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A rather quiet gathering
Climate change has been called the new normal. But residents in some parts of the Southwest say after living through the last two years, there’s nothing normal about it.
Finding a river in the West that still behaves like a Western river -- one that rises and falls with the annual rush of melting snow -- is tough.
Water managers on the Colorado River are facing a unique moment.
Nara Bopp was working at a thrift store in Moab, Utah the morning of March 4 when her desk started moving.
“I immediately assumed that it was a garbage truck,” Bopp said.
The Colorado River is short on water. But you wouldn’t know it by looking at a slate of proposed water projects in the river’s Upper Basin states of Colorado, Utah and Wyoming.
CIÉNEGA DE SANTA CLARA, MEXICO — Juan Butrón-Méndez navigates a small metal motorboat through a maze of tall reeds here in the Mexican state of Sonora.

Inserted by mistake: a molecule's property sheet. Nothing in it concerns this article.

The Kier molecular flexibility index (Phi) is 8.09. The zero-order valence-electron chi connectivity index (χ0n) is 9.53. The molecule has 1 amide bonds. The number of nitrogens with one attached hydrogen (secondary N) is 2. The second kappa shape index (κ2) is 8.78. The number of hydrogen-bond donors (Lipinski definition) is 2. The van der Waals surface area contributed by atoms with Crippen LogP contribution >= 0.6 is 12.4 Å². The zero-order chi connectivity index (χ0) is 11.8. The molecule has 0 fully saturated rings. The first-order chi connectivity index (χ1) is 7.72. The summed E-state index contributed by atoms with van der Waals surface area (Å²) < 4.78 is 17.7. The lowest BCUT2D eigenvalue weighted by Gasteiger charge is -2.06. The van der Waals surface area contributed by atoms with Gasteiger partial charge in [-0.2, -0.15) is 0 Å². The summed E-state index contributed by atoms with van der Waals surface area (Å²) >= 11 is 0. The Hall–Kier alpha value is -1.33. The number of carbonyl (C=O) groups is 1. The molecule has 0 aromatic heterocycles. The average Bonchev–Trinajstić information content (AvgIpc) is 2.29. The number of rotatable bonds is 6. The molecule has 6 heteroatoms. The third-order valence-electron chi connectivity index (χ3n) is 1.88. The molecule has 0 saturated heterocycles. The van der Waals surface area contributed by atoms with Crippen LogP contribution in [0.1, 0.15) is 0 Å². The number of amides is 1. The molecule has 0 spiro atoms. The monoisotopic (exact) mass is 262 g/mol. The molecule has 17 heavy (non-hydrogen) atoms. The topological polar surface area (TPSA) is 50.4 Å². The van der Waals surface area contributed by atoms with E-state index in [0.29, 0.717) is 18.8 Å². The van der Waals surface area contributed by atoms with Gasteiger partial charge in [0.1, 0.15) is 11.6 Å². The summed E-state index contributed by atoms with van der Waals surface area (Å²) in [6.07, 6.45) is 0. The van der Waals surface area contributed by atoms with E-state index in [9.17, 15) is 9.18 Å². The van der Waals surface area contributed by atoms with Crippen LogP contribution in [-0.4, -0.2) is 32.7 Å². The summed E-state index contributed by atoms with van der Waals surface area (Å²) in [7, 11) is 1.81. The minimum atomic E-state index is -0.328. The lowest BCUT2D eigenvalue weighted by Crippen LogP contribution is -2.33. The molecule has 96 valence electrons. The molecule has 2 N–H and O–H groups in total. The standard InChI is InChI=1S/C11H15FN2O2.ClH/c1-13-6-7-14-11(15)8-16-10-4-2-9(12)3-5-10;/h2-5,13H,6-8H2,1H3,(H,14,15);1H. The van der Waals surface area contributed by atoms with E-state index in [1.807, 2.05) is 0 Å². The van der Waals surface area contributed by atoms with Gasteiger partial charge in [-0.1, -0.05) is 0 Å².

SAN LUIS RIO COLORADO, MEXICO — From inside a small airplane, tracing the Colorado River along the Arizona-California border, it’s easy to see how it happened.
Each winter, anxious water managers, farmers and city leaders in the American Southwest turn their eyes toward the snowy peaks of the southern Rocky Mountains.
Water managers in the West met in Las Vegas last week for an annual conference, and on their agenda was figuring out how to deal with Lake Mead dropping to historically low levels.
Colorado River water managers have plenty to argue about. But there’s one thing on which nearly everyone who relies on the southwestern river can agree.
Water managers are worried about what continuing drought will do to the lake.
A warm spring has already melted much of the limited snowpack that sits high in the Sangre de Cristo mountains in southern Colorado.
A quiet, rising tension over water in the southwest has burst into the public square.
From the roof of Chuck McAfee’s adobe farmhouse in rural southwestern Colorado, you can see into three other states: Arizona, New Mexico and Utah.
As the weather warms up, the water level of Lake Mead will once again become a topic of conversation - and a worry.
The biggest lake in California is shrinking.
In 2014, the Colorado River did something it hadn’t done in decades. For a few short weeks that spring, the overdrawn, overallocated river reached the Pacific Ocean.
The main focus of water managers up and down the Colorado River is keeping Lake Mead high enough that emergency drought measures do not have to kick in.